In an earlier post — before the rise of populism became a matter of concern for western democracies — I had considered how democratic societies might safeguard liberal values from being overturned by majority vote.
This is an archived blog post from The Acorn on Medium.
Democracy empowers everyone alike — the liberal and the bigot, the enlightened and the ignorant, the reasoner and the dogmatist. Ignorant majorities can democratically decide to expunge Reason. In the absence of an educated population, democracy ends up as the tyranny of the ignorant. See this post on dogma, reason and democracy.
For democratic societies to become enlightened the pace of education (E) must be higher than the rate of population growth (P). If E > P long enough for a majority of the population to be educated, then enlightenment is likely to prevail in a democratic society. If E < P, then that society is likely to ultimately reject enlightenment. It becomes impossible to endogenously and democratically reform the education system (in the broadest sense of the term) once it crosses a point of no return. The existence of countries like this in the contemporary world should serve as a signal warning against complacence on the E/P ratio. [The Acorn]
On further reflection, it seems to me that “E”, the pace of Education, must be qualified as the net pace of Education (where Education is defined as “Education is the ability to acquire and use knowledge and most importantly, employ reason in decision-making”).
It’s not easy for E be positive, even in highly literate societies.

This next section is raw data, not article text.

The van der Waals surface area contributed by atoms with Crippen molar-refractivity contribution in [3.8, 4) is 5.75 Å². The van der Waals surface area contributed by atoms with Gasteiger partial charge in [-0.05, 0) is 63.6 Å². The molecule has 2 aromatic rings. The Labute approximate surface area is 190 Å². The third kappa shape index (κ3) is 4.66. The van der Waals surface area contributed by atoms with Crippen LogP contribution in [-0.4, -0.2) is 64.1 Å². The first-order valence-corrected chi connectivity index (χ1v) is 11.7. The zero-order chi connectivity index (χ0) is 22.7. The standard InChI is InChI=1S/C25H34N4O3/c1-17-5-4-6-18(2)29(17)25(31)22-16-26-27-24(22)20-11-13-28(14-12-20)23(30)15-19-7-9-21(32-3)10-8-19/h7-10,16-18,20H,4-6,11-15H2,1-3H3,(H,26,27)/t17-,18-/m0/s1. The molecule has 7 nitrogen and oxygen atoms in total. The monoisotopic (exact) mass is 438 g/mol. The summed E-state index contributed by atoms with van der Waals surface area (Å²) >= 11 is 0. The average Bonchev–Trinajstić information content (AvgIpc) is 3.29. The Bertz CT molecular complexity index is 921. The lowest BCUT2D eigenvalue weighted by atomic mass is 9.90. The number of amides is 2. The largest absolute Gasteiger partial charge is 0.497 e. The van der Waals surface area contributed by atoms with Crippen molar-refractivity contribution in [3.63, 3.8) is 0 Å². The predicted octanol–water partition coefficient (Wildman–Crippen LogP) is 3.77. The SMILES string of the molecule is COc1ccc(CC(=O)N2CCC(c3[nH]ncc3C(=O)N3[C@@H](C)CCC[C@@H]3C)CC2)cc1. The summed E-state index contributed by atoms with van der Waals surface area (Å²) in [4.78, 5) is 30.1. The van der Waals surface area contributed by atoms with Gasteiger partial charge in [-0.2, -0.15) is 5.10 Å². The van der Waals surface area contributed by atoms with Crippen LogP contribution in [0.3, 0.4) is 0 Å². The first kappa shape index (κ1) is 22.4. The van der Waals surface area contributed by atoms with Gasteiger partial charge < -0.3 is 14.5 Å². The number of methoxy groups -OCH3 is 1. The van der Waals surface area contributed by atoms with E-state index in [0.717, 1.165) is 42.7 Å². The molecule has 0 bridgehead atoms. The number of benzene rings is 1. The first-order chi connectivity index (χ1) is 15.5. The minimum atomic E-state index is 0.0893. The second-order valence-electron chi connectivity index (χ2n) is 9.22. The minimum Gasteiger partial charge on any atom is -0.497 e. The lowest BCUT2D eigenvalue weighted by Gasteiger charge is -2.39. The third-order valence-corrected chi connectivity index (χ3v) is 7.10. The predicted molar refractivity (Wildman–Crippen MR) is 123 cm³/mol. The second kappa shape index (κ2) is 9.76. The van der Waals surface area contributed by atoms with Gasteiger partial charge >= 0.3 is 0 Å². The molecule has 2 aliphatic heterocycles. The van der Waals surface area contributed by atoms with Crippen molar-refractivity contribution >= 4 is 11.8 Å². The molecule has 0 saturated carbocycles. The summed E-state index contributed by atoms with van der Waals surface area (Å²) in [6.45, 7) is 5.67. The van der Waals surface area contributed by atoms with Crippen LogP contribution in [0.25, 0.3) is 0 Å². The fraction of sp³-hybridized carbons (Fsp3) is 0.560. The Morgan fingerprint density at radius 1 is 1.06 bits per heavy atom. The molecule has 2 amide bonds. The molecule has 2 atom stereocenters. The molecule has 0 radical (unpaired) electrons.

That’s because while reasoning can be taught, it cannot — by definition — be imposed. You can’t force people into reason. You can’t punish them for not employing reason. On the other hand, people are forced into, and to stay in, unreason. They are punished for straying from unreason. The history of humanity is replete with the oppression and punishment of those who disbelieve, of those who challenge or repudiate faith. In the modern nation-state, one goal of politics is to capture the education system and use it to perpetrate the chosen dogma (ideology, religion, race, ethnicity and so on), that in turn perpetrates the particular narratives of power. If E is not positive, it can’t be greater than P, when P is positive. Duh.
If this looks gloomy for those on the side of Reason, that’s because it is. Perhaps the one lesson we can draw is that when Reason enjoys primacy and “E” is positive, it is important to spread the values aggressively.
At other times? It looks bad.
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